The Writer's Mailbag: Installment Fifty-Four
Happy July to You All
We’re going through a heat wave right now in my little corner of the world. I know, I know, 95 seems balmy to some of you, but that doesn’t change the fact that it is hot for us in usually mild Olympia, Washington. Like my dad used to say at the family get-together at Christmas….”it’s all relatives.” Get it?
Enough corny, stupid puns. Let’s move on to installment fifty-four of this series. This is an interactive series where you ask and I answer. Maybe someday we’ll switch around and you can answer my questions, but for now, this is the format we’re stuck with.
Let’s begin with a question about screenplays.
From Faith: “I do hope the questions keep rolling in. Have you ever considered writing a screenplay? I attempted to several years ago, and it was fun, but there sure are a lot of rules to follow as far as proper format. Do you think it is a difficult task for most writers to transition from writing a novel to writing a screenplay?”
Faith, this really is a terrific question. I just wish I had a terrific answer for you.
Have I ever considered writing a screenplay? Sure, but I’ve also considered being President of the United States, so take that with a grain of salt.
Do I think it is a difficult task to transition from writing a novel to writing a screenplay? My gut response is it probably depends on the writer. I do know a couple novelists who have made the transition, but they said it was difficult. Honestly, my hunch is it would be easier to just start out writing screenplays without infecting yourself with the novel bug. That way you don’t have to get rid of bad habits before you start writing. J
Can you tell from my answer that I don’t have a clue? Writing a screenplay seems like a formidable undertaking to me. I have my hands full just learning how to write a novel.
From Janet: “I'm new to blogging, and in exploring, I ran across your blog. I am a first time author. My book was just released in June. I was told by my publisher to use the internet as a means of getting my book publicized. How does one do this when she is not that computer-literate or internet saavy? Can you offer any suggestions?”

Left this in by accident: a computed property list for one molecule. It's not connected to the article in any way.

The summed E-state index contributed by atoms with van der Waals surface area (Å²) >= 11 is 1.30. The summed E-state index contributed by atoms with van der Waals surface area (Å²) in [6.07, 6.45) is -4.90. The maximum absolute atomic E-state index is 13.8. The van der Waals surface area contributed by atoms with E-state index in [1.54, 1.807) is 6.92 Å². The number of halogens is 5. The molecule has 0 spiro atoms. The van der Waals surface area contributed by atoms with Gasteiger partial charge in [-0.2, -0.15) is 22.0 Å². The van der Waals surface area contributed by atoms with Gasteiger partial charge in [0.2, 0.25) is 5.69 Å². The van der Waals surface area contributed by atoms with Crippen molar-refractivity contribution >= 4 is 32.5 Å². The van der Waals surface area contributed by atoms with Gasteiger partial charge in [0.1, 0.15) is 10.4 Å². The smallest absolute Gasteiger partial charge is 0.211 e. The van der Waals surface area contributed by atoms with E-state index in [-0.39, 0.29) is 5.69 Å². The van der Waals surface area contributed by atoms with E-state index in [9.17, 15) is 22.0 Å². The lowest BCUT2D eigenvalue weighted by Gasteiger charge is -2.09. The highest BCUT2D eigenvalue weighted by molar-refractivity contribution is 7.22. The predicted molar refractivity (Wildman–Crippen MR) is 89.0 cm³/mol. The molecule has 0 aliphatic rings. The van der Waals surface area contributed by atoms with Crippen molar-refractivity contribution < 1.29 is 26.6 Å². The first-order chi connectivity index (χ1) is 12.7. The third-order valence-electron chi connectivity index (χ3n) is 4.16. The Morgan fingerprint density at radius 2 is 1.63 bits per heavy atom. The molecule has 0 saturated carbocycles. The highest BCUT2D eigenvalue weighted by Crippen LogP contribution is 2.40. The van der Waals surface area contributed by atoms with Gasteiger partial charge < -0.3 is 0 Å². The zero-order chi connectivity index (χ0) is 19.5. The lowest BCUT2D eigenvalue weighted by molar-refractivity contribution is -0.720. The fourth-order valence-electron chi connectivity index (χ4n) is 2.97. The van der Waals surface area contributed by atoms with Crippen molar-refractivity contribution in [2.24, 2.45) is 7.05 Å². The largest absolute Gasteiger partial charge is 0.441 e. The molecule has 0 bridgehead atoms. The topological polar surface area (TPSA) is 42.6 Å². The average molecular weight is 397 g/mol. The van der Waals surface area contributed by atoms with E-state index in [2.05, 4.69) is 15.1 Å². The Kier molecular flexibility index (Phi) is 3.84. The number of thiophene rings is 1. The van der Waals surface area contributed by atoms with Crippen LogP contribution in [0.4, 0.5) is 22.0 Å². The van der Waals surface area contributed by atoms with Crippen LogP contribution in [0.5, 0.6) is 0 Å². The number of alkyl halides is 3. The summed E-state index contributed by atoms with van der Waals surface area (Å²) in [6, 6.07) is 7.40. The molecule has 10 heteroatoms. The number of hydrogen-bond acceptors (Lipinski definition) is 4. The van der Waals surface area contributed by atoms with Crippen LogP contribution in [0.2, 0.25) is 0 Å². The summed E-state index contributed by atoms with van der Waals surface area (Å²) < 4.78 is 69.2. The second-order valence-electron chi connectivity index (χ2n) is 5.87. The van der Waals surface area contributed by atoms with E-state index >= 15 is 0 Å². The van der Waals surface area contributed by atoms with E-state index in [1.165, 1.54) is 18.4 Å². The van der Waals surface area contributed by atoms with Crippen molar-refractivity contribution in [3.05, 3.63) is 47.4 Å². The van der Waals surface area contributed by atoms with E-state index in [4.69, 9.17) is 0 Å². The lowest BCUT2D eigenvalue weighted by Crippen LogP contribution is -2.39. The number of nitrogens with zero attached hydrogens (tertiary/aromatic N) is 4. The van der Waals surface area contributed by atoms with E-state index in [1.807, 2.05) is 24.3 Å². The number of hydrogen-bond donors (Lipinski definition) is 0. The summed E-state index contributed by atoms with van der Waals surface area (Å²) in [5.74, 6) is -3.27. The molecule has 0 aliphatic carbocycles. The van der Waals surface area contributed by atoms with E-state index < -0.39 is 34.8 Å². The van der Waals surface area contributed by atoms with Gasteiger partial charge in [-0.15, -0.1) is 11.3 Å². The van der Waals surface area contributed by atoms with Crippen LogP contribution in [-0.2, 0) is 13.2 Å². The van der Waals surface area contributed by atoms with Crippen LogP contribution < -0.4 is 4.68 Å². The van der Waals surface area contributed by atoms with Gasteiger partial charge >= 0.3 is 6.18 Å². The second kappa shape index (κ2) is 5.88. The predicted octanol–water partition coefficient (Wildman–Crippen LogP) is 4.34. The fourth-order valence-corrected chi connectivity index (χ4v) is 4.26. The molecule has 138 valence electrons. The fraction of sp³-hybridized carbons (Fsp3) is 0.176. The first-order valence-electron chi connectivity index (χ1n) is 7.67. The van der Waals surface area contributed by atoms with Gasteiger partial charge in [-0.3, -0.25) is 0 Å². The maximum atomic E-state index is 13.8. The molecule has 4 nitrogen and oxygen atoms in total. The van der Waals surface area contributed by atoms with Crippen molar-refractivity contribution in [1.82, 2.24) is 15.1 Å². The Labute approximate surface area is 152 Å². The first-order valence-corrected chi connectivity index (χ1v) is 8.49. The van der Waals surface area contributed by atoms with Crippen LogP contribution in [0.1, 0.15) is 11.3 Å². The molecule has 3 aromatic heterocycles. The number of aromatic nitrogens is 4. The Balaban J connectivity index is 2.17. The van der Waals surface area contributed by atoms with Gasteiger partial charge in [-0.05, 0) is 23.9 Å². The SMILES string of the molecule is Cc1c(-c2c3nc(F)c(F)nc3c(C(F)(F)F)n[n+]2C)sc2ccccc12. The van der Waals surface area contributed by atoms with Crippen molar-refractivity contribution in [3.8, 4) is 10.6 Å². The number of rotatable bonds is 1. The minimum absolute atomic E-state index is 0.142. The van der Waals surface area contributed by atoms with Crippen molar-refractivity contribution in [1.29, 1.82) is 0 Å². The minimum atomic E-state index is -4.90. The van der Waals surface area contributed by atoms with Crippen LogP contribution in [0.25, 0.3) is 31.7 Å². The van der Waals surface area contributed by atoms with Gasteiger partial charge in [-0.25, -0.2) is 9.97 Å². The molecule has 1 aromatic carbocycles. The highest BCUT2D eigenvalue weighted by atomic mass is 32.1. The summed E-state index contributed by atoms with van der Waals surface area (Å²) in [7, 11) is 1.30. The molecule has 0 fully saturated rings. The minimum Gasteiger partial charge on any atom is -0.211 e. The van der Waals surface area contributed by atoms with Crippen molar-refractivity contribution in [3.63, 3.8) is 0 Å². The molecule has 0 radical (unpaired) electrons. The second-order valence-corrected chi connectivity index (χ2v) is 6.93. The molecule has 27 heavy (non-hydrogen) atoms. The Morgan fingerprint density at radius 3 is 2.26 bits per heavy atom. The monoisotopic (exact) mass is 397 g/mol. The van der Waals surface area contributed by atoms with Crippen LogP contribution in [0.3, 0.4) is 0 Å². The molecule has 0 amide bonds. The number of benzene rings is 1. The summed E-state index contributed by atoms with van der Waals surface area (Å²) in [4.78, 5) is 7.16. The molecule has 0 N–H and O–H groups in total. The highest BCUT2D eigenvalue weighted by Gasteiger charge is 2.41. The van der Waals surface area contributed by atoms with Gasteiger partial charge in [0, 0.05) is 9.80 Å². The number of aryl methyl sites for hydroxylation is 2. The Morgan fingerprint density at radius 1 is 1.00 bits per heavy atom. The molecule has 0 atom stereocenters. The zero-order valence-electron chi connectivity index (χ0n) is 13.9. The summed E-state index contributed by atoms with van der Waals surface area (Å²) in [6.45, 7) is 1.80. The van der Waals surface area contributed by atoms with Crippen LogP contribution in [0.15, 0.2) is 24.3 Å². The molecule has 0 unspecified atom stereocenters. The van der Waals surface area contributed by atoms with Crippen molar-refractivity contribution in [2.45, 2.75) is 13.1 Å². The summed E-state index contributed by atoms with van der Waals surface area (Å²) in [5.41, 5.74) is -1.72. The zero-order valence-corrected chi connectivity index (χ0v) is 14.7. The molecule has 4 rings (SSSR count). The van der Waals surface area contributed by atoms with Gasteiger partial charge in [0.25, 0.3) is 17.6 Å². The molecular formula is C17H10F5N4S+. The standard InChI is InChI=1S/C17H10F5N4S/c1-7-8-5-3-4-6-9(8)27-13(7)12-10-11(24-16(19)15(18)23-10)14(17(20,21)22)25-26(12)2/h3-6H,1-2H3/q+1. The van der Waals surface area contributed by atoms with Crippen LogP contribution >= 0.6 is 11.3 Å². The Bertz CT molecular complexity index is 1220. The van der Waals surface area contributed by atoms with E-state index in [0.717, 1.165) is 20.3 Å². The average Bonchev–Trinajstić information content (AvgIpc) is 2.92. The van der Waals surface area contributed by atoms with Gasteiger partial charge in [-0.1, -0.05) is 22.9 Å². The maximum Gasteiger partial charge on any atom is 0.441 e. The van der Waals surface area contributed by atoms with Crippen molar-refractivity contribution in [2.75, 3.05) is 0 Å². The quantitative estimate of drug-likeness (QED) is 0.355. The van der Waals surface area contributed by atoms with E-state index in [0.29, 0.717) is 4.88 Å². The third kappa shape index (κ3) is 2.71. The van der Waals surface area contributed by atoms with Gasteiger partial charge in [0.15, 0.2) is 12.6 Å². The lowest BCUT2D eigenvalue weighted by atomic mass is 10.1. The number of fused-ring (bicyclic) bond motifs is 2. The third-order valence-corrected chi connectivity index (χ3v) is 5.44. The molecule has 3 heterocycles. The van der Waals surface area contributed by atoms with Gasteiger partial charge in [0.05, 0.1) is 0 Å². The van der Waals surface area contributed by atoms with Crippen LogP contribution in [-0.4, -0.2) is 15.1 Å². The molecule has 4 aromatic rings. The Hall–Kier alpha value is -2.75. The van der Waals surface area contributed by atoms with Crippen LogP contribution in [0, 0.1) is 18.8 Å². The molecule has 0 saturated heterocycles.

Janet, thanks for the visit and the question. The answer would take an entire article. I would start on Facebook, but make a new Facebook page either as you the author or a page just for your book…and then send it to all your friends. The other obvious sites are Twitter, Pinterest and Google+…..my goodness, what else? If you don’t have your own website you might consider that as well. I’m sure we’ll have more suggestions in the comment section. Good luck!
From Brian: “Question: How do you time your writing time? What is included in your 10 hours per day of writing? Do you use a timer? Do you turn it off for meal breaks, snack breaks, bathroom breaks, spouse interrupts, nap attacks, writing-related bookkeeping, doing office clerical tasks, or for any time that you are not writing for more than a minute or two?”
Leave it to you to toss out a question that leaves me staring off into space.
When you put it that way I guess I don’t “write” ten hours each day. But I’m darned close to it.
I write from seven a.m. to five p.m. on a perfect day, but during the summer there are no perfect days. Our urban farm keeps me busy and distracted. Our birds and other critters could care less about my writing career. They need food and they need water, and prepositional phrases do not enter their world.